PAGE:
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City budget eliminates small business support

Representatives of community-based economic developments groups will testify at the City Council’s hearing on the budget tomorrow (Wednesday, November 3, 11 a.m.), urging restoration of their funding in the mayor’s proposed 2011 budget.

The proposed budget entirely eliminates the allocation for its economic development delegate agencies program — $3.4 million, about the size of many individual developer subsidies from the city.  But that funds 112 neighborhood chambers of commerce and other groups that support small businesses in the city’s neighborhoods.

“More than half of the delegate agencies could be in danger of closing without city funding,” said Ellen Shepard of the Andersonville Chamber of Commerce.  “And the city has no plans to replace these programs.”

On shoestring budgets, the groups play a key role in nurturing small businesses and neighborhood vitality, helping new businesses get off the ground and existing businesses grow, and helping them access city programs and navigate often-burdensome city regulations.

They offer training programs, marketing initiatives and special events to promote local businesses.  (For a closer look at the work of delegate agencies across the city, see last year’s Newstip.)

When the city offered an amnesty program on fines and fees for business sign permits this year, it was delegate agencies that “went door-to-door and talked to every business that’s out of compliance,” said Kimberly Bares of the Rogers Park Business Alliance.

And although the city pays an outside contractor to administer its Small Business Improvement Fund, it’s the neighborhood groups that hold meetings to inform local businesses about the program and go out to solicit applications, said Bares.  “Without delegate agencies there would be no applications to process,” she said.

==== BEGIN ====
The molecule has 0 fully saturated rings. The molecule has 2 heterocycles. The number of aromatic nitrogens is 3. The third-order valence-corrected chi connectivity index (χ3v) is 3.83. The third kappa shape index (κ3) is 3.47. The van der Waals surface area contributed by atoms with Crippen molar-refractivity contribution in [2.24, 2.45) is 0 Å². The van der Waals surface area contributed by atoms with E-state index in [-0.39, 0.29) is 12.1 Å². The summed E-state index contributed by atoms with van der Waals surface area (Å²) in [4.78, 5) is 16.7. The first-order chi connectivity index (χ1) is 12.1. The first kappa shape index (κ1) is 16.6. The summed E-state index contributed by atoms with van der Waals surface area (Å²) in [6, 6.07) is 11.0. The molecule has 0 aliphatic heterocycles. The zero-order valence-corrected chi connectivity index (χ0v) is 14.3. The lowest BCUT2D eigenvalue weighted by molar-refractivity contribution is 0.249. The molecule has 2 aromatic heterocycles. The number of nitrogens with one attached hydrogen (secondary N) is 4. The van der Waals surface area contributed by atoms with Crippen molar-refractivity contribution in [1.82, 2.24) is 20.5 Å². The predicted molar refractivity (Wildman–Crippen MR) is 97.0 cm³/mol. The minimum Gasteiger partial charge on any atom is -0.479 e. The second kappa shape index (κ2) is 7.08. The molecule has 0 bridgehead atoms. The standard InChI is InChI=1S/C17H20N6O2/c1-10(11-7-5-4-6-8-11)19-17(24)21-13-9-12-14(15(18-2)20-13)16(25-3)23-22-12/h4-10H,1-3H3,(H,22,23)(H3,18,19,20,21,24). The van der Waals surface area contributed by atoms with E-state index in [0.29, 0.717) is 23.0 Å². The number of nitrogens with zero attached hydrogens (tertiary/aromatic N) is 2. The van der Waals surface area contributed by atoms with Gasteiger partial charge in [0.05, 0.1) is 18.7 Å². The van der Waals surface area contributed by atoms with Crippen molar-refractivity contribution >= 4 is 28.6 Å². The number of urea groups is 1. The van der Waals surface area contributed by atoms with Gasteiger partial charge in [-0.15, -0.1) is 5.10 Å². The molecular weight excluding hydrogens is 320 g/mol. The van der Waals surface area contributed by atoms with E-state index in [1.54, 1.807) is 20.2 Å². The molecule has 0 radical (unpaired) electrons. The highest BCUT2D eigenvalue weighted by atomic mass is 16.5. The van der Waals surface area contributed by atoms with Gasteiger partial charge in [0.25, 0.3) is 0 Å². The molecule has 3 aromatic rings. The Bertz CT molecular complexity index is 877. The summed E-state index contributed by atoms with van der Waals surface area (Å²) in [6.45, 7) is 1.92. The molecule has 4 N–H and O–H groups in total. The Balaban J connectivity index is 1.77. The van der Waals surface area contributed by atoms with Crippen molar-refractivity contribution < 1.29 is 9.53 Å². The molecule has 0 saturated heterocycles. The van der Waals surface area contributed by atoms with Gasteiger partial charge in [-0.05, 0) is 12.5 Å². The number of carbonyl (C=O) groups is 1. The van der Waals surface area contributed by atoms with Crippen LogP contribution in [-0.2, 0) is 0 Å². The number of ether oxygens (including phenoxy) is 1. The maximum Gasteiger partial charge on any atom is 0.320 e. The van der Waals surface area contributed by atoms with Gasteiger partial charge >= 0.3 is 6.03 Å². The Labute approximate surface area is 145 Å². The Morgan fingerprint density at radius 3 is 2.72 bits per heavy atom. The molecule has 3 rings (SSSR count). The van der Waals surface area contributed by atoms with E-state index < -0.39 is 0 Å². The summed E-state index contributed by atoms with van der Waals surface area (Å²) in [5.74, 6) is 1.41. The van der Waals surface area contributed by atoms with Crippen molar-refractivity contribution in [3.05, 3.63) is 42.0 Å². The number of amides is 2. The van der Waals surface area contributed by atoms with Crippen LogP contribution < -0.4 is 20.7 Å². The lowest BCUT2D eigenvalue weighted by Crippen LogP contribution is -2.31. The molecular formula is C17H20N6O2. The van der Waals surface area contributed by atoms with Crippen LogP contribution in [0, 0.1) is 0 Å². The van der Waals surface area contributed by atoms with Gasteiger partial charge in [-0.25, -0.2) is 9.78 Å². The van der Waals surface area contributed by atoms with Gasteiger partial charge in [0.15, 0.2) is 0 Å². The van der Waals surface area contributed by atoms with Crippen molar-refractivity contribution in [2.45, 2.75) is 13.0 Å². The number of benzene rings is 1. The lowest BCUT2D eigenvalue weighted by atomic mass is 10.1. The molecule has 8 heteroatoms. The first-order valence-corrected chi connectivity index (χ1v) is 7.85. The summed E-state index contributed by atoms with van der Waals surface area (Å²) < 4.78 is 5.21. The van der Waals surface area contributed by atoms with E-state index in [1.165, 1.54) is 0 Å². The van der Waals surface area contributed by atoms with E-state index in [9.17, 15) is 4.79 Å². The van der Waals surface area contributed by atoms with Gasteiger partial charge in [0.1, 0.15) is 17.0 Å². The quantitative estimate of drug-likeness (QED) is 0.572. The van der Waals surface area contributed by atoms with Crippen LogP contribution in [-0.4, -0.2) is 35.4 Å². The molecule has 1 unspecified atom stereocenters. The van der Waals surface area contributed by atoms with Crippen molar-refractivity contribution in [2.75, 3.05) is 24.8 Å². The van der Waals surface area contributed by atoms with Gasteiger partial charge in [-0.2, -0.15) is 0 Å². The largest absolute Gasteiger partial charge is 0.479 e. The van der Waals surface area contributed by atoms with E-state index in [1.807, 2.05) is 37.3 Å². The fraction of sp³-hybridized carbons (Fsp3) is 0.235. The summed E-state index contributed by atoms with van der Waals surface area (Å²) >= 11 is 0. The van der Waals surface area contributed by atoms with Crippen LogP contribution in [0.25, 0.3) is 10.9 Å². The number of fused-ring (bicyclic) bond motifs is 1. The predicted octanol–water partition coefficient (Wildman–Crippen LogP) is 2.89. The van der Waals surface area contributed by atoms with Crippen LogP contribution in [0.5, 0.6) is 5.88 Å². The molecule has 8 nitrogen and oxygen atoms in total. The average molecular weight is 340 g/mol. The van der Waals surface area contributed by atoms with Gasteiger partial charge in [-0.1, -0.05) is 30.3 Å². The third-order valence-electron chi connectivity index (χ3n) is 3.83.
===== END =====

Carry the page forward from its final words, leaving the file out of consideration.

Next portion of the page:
They work at a level of efficiency and cost-effectiveness that the city could never replicate on its own, Bares said.  A recent survey of 30 neighborhood economic development groups showed they’d assisted 9,700 businesses and impacted 75,000 jobs, Shepard said.

The groups met with officials of the city’s Department of Community Development this summer and received assurances that they’d recommend full funding in the next budget.

But when the budget came, funding was completely eliminated.  “There was no communication, no warning, no preparation,” said Bares.  “And the aldermen had no idea this was coming.”

The cut comes on top of an 11 percent funding reduction last year (down from a proposed 23 percent reduction) and a 7.5 percent cut the year before.  “The city doesn’t seem to understand the value of our services,” Bares said.

Budget planners are wrong if they think local businesses can step up to support these groups, Bares said.  Among their biggest donors are community banks and realtors, which have been among those hardest hit by the recession.

After objections from aldermen at a recent budget committee hearing, budget officials have said they’re “working on” restoring funds, “but it’s all still very vague,” said Doug Fraser of Alderman Mary Ann Smith’s office.

Using TIF funds

The city is planning to shift funding for 19 delegate agencies that support industrial retention to local TIFs.  “Given that the city’s in a budget crisis and these delegate agencies do TIF-eligible work” including site preparation and job training, “it makes sense to think about using TIF to fund us,” said Mike Holzer of the LEED Council, which has helped bring thousands of manufacturing jobs to the North River Industrial Corridor.

But not all industrial retention groups are located in TIF districts, and those that are often assist businesses outside the district; and not all of the groups’ activities are eligible for TIF funding, Holzer said.  In addition, he points out that TIFs have 23-year lifespans, and many are approaching expiration.

There are also indications that consideration is being given to funding other delegate agencies through TIF.

“They’d have to do some fancy footwork,” said Jacqueline Leavy, former executive director of Neighborhood Capital Budget Group.  Under state law TIF is not supposed to support operating expenses.

She recalls the effort by nonprofit job training groups to get funding under the TIF Works program (see 7-15-03 Newstip); the city argued funding could only go to training groups that were under contract to employers within a TIF district.  On the other hand, the city takes money off the top of TIFs to pay for salaries in the Department of Community Development.

One option would be hiring local nonprofit community development groups to administer TIFs, she said.

Bares points out that one TIF district in Rogers Park is in its last year of existence.

Shifting funding for neighborhood groups to TIF “would be a very complicated and temporary fix to address a tiny portion of the city’s corporate budget,” said Bares.